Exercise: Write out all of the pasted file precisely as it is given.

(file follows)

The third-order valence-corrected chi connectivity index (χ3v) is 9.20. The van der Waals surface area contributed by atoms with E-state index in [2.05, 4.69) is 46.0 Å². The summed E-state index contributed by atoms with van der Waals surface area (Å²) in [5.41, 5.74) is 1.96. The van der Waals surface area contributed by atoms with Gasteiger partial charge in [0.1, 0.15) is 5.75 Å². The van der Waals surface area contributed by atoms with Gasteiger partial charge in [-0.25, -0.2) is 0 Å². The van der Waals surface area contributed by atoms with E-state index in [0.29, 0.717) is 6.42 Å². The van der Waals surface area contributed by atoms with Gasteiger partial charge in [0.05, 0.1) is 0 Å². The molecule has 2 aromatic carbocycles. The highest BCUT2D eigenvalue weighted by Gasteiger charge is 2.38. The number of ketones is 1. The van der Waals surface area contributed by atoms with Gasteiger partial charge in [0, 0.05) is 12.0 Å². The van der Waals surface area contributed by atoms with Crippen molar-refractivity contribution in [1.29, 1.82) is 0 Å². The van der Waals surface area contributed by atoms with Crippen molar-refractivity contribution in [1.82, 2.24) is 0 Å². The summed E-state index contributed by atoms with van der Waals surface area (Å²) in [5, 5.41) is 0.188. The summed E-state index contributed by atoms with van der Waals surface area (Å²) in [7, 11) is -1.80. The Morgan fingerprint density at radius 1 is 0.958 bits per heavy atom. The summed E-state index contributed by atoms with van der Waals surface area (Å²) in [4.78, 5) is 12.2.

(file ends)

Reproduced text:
The third-order valence-corrected chi connectivity index (χ3v) is 9.20. The van der Waals surface area contributed by atoms with E-state index in [2.05, 4.69) is 46.0 Å². The summed E-state index contributed by atoms with van der Waals surface area (Å²) in [5.41, 5.74) is 1.96. The van der Waals surface area contributed by atoms with Gasteiger partial charge in [0.1, 0.15) is 5.75 Å². The van der Waals surface area contributed by atoms with Gasteiger partial charge in [-0.25, -0.2) is 0 Å². The van der Waals surface area contributed by atoms with E-state index in [0.29, 0.717) is 6.42 Å². The van der Waals surface area contributed by atoms with Gasteiger partial charge in [0.05, 0.1) is 0 Å². The molecule has 2 aromatic carbocycles. The highest BCUT2D eigenvalue weighted by Gasteiger charge is 2.38. The number of ketones is 1. The van der Waals surface area contributed by atoms with Gasteiger partial charge in [0, 0.05) is 12.0 Å². The van der Waals surface area contributed by atoms with Crippen molar-refractivity contribution in [1.29, 1.82) is 0 Å². The van der Waals surface area contributed by atoms with Crippen molar-refractivity contribution in [1.82, 2.24) is 0 Å². The summed E-state index contributed by atoms with van der Waals surface area (Å²) in [5, 5.41) is 0.188. The summed E-state index contributed by atoms with van der Waals surface area (Å²) in [7, 11) is -1.80. The Morgan fingerprint density at radius 1 is 0.958 bits per heavy atom. The summed E-state index contributed by atoms with van der Waals surface area (Å²) in [4.78, 5) is 12.2.